In his address, the Belarusian leader once again spoke against the federalization of Ukraine. “Probably our Russian brothers do not like the stance I took against federalization. But I would be a dishonest man if I bypassed this topic. I would be a scoundrel if I did not say what I think and if I supported the point of view of some Russians who speak in favor of federalization. Why would one escalate the situation and create an unmanageable or managed chaos in Ukraine? I am categorically against it, whether one likes it or not” (https://www.belaruspartisan.org/politic/264835/).? Lukashenka assured Belarusians that they would not be ashamed of his position on Ukraine and even resorted to such folksy metaphors as “I have never been toilet paper, regardless of whom I deal with” (http://naviny.by/rubrics/politic/2014/04/22/ic_articles_112_185291/).

Such expressions were excluded from the text of Lukashenka’s speech published by Belarus’s main government newspaper. Likewise excluded was his favorable opinion of Ukrainian acting president Turchynov: “He is a decent, honest and religious man. He is the author of dozens of books and he defended a doctoral dissertation. Yes, he is excessively nationalistic. But he is a normal person, not evil incarnate” (http://www.unian.net/politics/910372-belarus-zainteresovana-v-stabilnoy-protsvetayuschey-edinoy-ukraine-lukashenko.html). Also Lukashenka’s Freudian slip about Vladimir Putin showed up only in the Russian and the opposition-minded Belarusian reports of his speech. “Some people are trying to scare us: ‘Tomorrow,’ they say, ‘Putin will come to Belarus and seize it.’ I repeat: No matter where [an invader] comes from, we will fight for our country. And I sometimes add that if Putin comes here, there is no certainty which side Russians will be fighting on” (http://www.regnum.ru/news/polit/1794155.html#ixzz3074UgsY6).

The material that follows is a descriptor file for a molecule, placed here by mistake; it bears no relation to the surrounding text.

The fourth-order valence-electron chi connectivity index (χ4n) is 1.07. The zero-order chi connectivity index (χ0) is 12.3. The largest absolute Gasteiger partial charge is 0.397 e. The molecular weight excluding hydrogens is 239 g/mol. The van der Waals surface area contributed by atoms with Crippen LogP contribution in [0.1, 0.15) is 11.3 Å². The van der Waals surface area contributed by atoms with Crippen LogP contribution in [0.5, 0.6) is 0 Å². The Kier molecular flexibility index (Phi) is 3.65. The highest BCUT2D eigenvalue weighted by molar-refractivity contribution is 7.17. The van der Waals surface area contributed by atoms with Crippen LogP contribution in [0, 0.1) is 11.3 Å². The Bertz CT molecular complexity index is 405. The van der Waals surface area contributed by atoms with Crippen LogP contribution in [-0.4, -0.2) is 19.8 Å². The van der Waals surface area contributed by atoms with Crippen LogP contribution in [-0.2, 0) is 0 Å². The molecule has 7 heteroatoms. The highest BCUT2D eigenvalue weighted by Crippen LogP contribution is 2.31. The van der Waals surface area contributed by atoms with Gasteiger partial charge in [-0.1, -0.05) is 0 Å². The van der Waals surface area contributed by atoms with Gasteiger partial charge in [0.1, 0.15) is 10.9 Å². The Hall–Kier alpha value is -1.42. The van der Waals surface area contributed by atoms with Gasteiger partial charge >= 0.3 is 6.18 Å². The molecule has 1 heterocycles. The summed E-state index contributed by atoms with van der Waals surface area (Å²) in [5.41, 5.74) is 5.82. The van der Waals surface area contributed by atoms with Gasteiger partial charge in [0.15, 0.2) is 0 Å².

Yet one more refrain of his address was his strong dislike of revolutionary change; only an evolutionary and gradualist approach to sociopolitical change is welcome. On this topic, Lukashenka is actually on the same page with most Belarusians, as the March 2014 national survey by Belarus’s most influential pollster has shown (see EDM, April 24). Some other refrains included fighting corruption; a promise to raise teachers’ and medical doctors’ salaries; a plan to deposit $10,000 to the bank account owned by any mother who gives birth to her third and subsequent children (an incentive to raise fertility along the lines of what has been practiced in Russia); and a commitment to sustain economic growth.

It is likely that Lukashenka’s address to the nation has effectively opened his electoral campaign. The next presidential elections in Belarus will occur in 2015.